ART NEWS : LETTER TO AN UNKNOWN SOLDIER A new kind of war memorial Summer 2014 Launches TODAY - FAD Magazine

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ART NEWS : LETTER TO AN UNKNOWN SOLDIER A new kind of war memorial Summer 2014 Launches TODAY


1418NOW.org.uk/letter @letter1418

Created by Neil Bartlett and Kate Pullinger and commissioned by 14-18 NOW WW1 Centenary Art Commissions, LETTER TO AN UNKNOWN SOLDIER is a new kind of war memorial, one made only of words.

From today, Wednesday 21 May, and up until 4 August, everyone can contribute their letter, by visiting the website 1418NOW.org.uk/letter and entering it onto the site directly, or sending it by Royal Mail to LETTER TO AN UNKNOWN SOLDIER, PO Box 73102, London EC1P 1TY.

Artist Bob and Roberta Smith will join more than 50 writers including Kamila Shamsie, A L Kennedy, Stephen Fry, Andrew Motion, and Malorie Blackman, who are writing their letter to an unknown soldier.

The inspiration for the project is the Charles Jagger war memorial on Platform One of Paddington Station, which features a statue of an ordinary soldier in battle dress, reading a letter.

Neil Bartlett and Kate Pullinger comment:

“2014 is already proving to be a year jammed-full of commemoration. For us, the creators of the project, it is important to move away from the usual imagery associated with war and commemoration.

We’d like instead to hear what people think – what they really think – and for them to write to the unknown soldier a letter. If they were able to speak to him now, with all that has been learned since 1914, and with all their own experience to hand, what would they say?

This is everyone’s chance to be part of a new national conversation about remembering the war, and to have their voice heard. Their letter will be published online alongside those of our commissioned letter writers, and the entire collection will be added to the British Library web archive at the end of the project.”

Fifty writers from England, Northern Ireland, Wales and Scotland have already pledged to write letters to the soldier. These fifty include writers as distinguished and different as Alan Hollinghurst, A L Kennedy, Andrew Motion, Andy McNab, Bonnie Greer, Caryl Churchill, Daljit Nagra, David Almond, Deborah Levy, Esther Freud, Geoff Dyer, Glenn Patterson, Kamila Shamsie, Lee Child, Liz Lochhead, Malorie Blackman, Owen Sheers, Sebastian Faulks, Sheila Hancock and Stephen Fry.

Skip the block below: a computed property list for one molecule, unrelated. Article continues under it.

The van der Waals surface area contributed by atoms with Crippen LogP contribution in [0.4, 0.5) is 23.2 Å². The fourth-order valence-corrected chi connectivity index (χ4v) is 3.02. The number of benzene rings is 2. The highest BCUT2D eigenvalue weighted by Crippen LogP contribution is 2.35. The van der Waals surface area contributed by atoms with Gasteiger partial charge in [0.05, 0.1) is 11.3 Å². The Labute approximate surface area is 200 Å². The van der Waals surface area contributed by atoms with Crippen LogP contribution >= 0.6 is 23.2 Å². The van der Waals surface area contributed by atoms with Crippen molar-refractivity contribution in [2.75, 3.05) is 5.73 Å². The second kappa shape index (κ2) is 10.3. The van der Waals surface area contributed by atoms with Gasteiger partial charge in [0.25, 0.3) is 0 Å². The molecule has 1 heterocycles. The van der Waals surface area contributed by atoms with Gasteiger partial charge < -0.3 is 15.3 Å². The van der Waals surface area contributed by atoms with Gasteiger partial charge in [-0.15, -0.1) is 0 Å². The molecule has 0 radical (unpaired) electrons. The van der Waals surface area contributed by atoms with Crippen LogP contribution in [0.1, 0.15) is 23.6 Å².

Also already signed up to sit down and write are a choir in Derbyshire, writing groups in Derry, prisoners in Buckinghamshire, nurses in Hull, cookery groups at the Empire Café in Glasgow, local historians in Monmouthshire, ex-service men and women in Plymouth, The University of the Third Age, and young people from schools nationwide.

Young people are encouraged to take part and offer their own voice to this memorial. Teachers can download easily adaptable lesson plans for schools, relevant to English, History, Citizenship, Creative Writing and Drama curriculum areas.

These resources will support a meaningful and thought-provoking lesson that encourages students to think about WW1 and the centenary commemorations, and contribute their own short piece of creative writing to this nationwide project. 1418NOW.org.uk/letter

The memorial will begin to take shape online from Saturday 28th June, curated by Neil Bartlett and Kate Pullinger. Letters will be published to the website as they arrive, and throughout the 37 days leading up to the declaration of war on 4th August. They will be searchable by theme, keyword and geographical origin.

LETTER TO AN UNKNOWN SOLDIER will create a snapshot of how twenty-first century Britain views the First World War, one hundred years on. At the end of the project the entire collection will be archived online at The British Library and kept in perpetuity for generations to come.

About the Artists:
Neil Bartlett is a novelist and theatre director. Kate Pullinger is a novelist and Professor of Creative Writing and Digital Media at Bath Spa University. This is their first collaboration.

Commissioned by 14-18 NOW; produced in association with Free Word, in conjunction with the BBC.



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